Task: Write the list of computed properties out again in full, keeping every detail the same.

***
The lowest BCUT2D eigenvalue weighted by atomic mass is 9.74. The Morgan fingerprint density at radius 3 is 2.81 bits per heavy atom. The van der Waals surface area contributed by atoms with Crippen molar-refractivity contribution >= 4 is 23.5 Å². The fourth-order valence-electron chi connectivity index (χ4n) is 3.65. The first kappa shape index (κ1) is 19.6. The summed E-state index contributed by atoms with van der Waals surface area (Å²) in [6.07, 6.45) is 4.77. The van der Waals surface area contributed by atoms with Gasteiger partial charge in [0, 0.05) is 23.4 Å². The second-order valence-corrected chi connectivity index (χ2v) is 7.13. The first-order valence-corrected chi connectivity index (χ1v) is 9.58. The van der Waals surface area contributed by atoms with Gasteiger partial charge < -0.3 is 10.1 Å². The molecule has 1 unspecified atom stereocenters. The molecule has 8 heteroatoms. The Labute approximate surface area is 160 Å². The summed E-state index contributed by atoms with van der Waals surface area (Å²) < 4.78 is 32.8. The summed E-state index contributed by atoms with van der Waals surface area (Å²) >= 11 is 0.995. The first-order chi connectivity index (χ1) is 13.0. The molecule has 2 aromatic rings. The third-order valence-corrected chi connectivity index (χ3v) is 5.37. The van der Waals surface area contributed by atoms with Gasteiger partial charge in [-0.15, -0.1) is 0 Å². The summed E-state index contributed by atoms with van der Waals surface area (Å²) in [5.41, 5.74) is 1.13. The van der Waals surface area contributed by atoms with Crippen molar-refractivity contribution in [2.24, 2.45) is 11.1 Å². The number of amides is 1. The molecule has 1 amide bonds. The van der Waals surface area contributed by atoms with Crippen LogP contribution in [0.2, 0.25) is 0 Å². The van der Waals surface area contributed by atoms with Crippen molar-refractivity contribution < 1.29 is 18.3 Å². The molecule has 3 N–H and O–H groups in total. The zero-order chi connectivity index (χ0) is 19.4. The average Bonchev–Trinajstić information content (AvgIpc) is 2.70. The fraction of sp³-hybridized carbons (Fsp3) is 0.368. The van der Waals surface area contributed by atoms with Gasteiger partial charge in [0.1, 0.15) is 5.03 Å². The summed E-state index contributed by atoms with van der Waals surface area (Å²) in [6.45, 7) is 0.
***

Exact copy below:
The lowest BCUT2D eigenvalue weighted by atomic mass is 9.74. The Morgan fingerprint density at radius 3 is 2.81 bits per heavy atom. The van der Waals surface area contributed by atoms with Crippen molar-refractivity contribution >= 4 is 23.5 Å². The fourth-order valence-electron chi connectivity index (χ4n) is 3.65. The first kappa shape index (κ1) is 19.6. The summed E-state index contributed by atoms with van der Waals surface area (Å²) in [6.07, 6.45) is 4.77. The van der Waals surface area contributed by atoms with Gasteiger partial charge in [0, 0.05) is 23.4 Å². The second-order valence-corrected chi connectivity index (χ2v) is 7.13. The first-order valence-corrected chi connectivity index (χ1v) is 9.58. The van der Waals surface area contributed by atoms with Gasteiger partial charge < -0.3 is 10.1 Å². The molecule has 1 unspecified atom stereocenters. The molecule has 8 heteroatoms. The Labute approximate surface area is 160 Å². The summed E-state index contributed by atoms with van der Waals surface area (Å²) < 4.78 is 32.8. The summed E-state index contributed by atoms with van der Waals surface area (Å²) >= 11 is 0.995. The first-order chi connectivity index (χ1) is 13.0. The molecule has 2 aromatic rings. The third-order valence-corrected chi connectivity index (χ3v) is 5.37. The van der Waals surface area contributed by atoms with Gasteiger partial charge in [-0.15, -0.1) is 0 Å². The summed E-state index contributed by atoms with van der Waals surface area (Å²) in [5.41, 5.74) is 1.13. The van der Waals surface area contributed by atoms with Crippen molar-refractivity contribution in [2.24, 2.45) is 11.1 Å². The number of amides is 1. The molecule has 1 amide bonds. The van der Waals surface area contributed by atoms with Crippen LogP contribution in [0.2, 0.25) is 0 Å². The van der Waals surface area contributed by atoms with Crippen molar-refractivity contribution < 1.29 is 18.3 Å². The molecule has 3 N–H and O–H groups in total. The zero-order chi connectivity index (χ0) is 19.4. The average Bonchev–Trinajstić information content (AvgIpc) is 2.70. The fraction of sp³-hybridized carbons (Fsp3) is 0.368. The van der Waals surface area contributed by atoms with Gasteiger partial charge in [0.1, 0.15) is 5.03 Å². The summed E-state index contributed by atoms with van der Waals surface area (Å²) in [6.45, 7) is 0.